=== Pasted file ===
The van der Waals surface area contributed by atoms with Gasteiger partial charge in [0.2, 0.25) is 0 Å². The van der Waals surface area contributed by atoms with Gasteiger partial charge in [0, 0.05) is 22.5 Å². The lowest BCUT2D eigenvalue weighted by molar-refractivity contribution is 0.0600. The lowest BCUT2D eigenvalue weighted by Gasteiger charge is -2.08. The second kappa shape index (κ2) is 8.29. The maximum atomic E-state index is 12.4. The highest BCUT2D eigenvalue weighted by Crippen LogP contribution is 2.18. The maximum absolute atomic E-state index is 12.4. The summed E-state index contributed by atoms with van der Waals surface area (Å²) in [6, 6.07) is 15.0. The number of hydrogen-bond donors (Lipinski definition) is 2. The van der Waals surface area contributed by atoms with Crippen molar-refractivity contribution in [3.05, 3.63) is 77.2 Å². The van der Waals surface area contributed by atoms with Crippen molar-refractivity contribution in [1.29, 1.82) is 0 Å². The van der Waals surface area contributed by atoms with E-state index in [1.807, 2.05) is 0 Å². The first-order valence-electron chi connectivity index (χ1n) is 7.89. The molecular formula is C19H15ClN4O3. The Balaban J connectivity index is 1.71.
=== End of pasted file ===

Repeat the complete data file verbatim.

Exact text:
The van der Waals surface area contributed by atoms with Gasteiger partial charge in [0.2, 0.25) is 0 Å². The van der Waals surface area contributed by atoms with Gasteiger partial charge in [0, 0.05) is 22.5 Å². The lowest BCUT2D eigenvalue weighted by molar-refractivity contribution is 0.0600. The lowest BCUT2D eigenvalue weighted by Gasteiger charge is -2.08. The second kappa shape index (κ2) is 8.29. The maximum atomic E-state index is 12.4. The highest BCUT2D eigenvalue weighted by Crippen LogP contribution is 2.18. The maximum absolute atomic E-state index is 12.4. The summed E-state index contributed by atoms with van der Waals surface area (Å²) in [6, 6.07) is 15.0. The number of hydrogen-bond donors (Lipinski definition) is 2. The van der Waals surface area contributed by atoms with Crippen molar-refractivity contribution in [3.05, 3.63) is 77.2 Å². The van der Waals surface area contributed by atoms with Crippen molar-refractivity contribution in [1.29, 1.82) is 0 Å². The van der Waals surface area contributed by atoms with E-state index in [1.807, 2.05) is 0 Å². The first-order valence-electron chi connectivity index (χ1n) is 7.89. The molecular formula is C19H15ClN4O3. The Balaban J connectivity index is 1.71.